Students lose meal plan leftovers, not due to Revenue Canada’s rules

The Canada Revenue Agency (CRA) may not be to blame for Ryerson’s non-refundable and non-transferable meal plans after all.

Ryerson’s meal plan funds are tax-free and must be used at cafeterias and coffee shops on campus within one academic year, as the university does not allow them to carry forward or be refunded.

John Corallo, director of Ryerson’s business services, says this is because Ryerson is following federal taxation rules.

However, the CRA says otherwise.

“The tax status of the meals under the meal plan is to be determined at the time the student initially enters into the agreement with the supplier and will not be impacted if, at the end of the plan period, unused funds are refunded to the student,” said Neil Shalapata, the CRA’s manager of communications, in an email.

Shalapata also says the CRA is not responsible for setting the policies that oversee the refunding of a meal plan’s unused balance, meaning that meal plan refunds are legal. He says the terms of the agreement are a private contractual matter between students and the university.

The CRA only requires that the plan’s funds are not transferred elsewhere – such as the campus store – or onto tax-exempt gift cards.

“If you have the facts, there is no reason why we shouldn’t be refunding,” says Ryerson president Sheldon Levy. “We shouldn’t be treating students any differently than the other universities.”

A meal plan is mandatory for Ryerson students living in Pitman Hall and the International Living & Learning Centre, but not O’Keefe House.

It is available in three sizes, with the cheapest option for most students starting at about $3,300.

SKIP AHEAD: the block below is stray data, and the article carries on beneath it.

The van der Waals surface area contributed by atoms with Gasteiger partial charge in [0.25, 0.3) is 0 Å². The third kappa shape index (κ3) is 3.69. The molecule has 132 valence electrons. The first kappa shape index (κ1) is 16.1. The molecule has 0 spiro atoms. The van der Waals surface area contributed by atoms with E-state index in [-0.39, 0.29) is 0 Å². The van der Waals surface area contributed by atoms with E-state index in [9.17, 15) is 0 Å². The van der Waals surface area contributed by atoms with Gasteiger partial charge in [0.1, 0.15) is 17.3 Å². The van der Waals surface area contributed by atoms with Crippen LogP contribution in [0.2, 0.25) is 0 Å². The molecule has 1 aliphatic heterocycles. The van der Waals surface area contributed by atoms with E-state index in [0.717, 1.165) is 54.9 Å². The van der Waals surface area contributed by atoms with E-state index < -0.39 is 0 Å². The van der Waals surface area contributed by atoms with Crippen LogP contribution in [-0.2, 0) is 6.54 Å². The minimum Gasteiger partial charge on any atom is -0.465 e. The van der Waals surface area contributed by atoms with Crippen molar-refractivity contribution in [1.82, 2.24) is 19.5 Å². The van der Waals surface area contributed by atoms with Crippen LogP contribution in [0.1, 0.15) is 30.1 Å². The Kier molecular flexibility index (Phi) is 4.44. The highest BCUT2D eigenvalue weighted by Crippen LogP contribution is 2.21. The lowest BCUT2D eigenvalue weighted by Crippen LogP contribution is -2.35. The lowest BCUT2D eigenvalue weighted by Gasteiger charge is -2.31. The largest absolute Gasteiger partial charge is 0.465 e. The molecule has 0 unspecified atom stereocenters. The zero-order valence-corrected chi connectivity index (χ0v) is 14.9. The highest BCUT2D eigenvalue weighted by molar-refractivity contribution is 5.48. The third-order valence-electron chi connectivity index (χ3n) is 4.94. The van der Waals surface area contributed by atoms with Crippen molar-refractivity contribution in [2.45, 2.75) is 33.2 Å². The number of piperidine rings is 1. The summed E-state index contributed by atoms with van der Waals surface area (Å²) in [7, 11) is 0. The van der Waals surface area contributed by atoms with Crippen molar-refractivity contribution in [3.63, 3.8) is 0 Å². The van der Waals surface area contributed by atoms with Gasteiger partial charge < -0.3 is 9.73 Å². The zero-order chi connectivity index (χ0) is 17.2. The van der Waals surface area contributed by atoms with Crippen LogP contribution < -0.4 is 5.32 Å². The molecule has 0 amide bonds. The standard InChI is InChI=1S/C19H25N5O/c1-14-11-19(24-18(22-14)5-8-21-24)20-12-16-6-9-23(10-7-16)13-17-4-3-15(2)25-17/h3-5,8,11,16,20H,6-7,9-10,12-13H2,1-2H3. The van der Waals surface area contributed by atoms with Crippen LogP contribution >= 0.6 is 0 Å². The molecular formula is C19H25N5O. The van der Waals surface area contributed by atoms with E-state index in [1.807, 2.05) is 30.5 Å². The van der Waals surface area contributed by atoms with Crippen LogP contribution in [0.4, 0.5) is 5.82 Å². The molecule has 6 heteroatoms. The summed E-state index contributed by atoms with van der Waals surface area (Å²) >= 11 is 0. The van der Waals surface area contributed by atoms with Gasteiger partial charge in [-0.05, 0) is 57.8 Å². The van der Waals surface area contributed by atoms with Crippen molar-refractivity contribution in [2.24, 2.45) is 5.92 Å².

Last week The Ryersonian reported on a petition urging for meal plan reform. The petition has almost 300 signatures, with several students writing that they have hundreds of dollars left on their plans, which expire at the end of April.

The petition states that the meal plan policy needs to change because students deserve the freedom to choose and are being forced into plans they cannot afford.

Meal plan fees are approved by Ryerson’s Board of Governors each year, when they decide on residence costs.

According to Corallo, any unused meal plan funds end up going to the university’s food services department, “based on their operational requirements.”

Ryerson students are not the first to lose their leftovers. Many Ontario universities have policies similar to Ryerson’s.

In January 2014, students at the University of Winnipeg (UW) filed a petition with their school, which then did not allow carry-overs or refunds.

Now, their meal plan policy allows funds to carry over into the next session, or be put on a taxable gift card when a student moves out of residence.

However, UW has a disclaimer on its website, stating, “The following meal options are under review by the CRA with respect to rollover of unused dollars and may change dependent upon CRA ruling.”

In 2011, the CRA responded to an unidentified student’s inquiry on meal plan rollovers. The unofficial ruling, published online, says that in order to qualify for tax exemption, meal plans need to be at least one month long. The ruling does not suggest there is a certain time period within which plans need to be completely used.

When told about the CRA’s statement, Janice Winton of Ryerson’s financial services office said tax matters are never straightforward, and that she will be consulting the university’s tax advisers for an opinion.

Ryerson’s current meal plan policy has been in effect since the plans were first implemented in 1991.

Looking for more information on how student meal plans work across Canada? Check out the infographic below:

Meal Plans Infographic

A version of this story was first published in The Ryersonian on Wednesday, April 8, 2015.

Comments are closed.

Read previous post:
In this Jan. 30, 2014 file photo, Olivia Chow speaks at Ryerson University. (Cosette Schulz/Ryersonian Staff)
Young activists influence ‘jaded’ politicians

Annelies Fujarczuk wasn’t affiliated with a political party until 2013, when a friend dragged her to one of Justin Trudeau’s...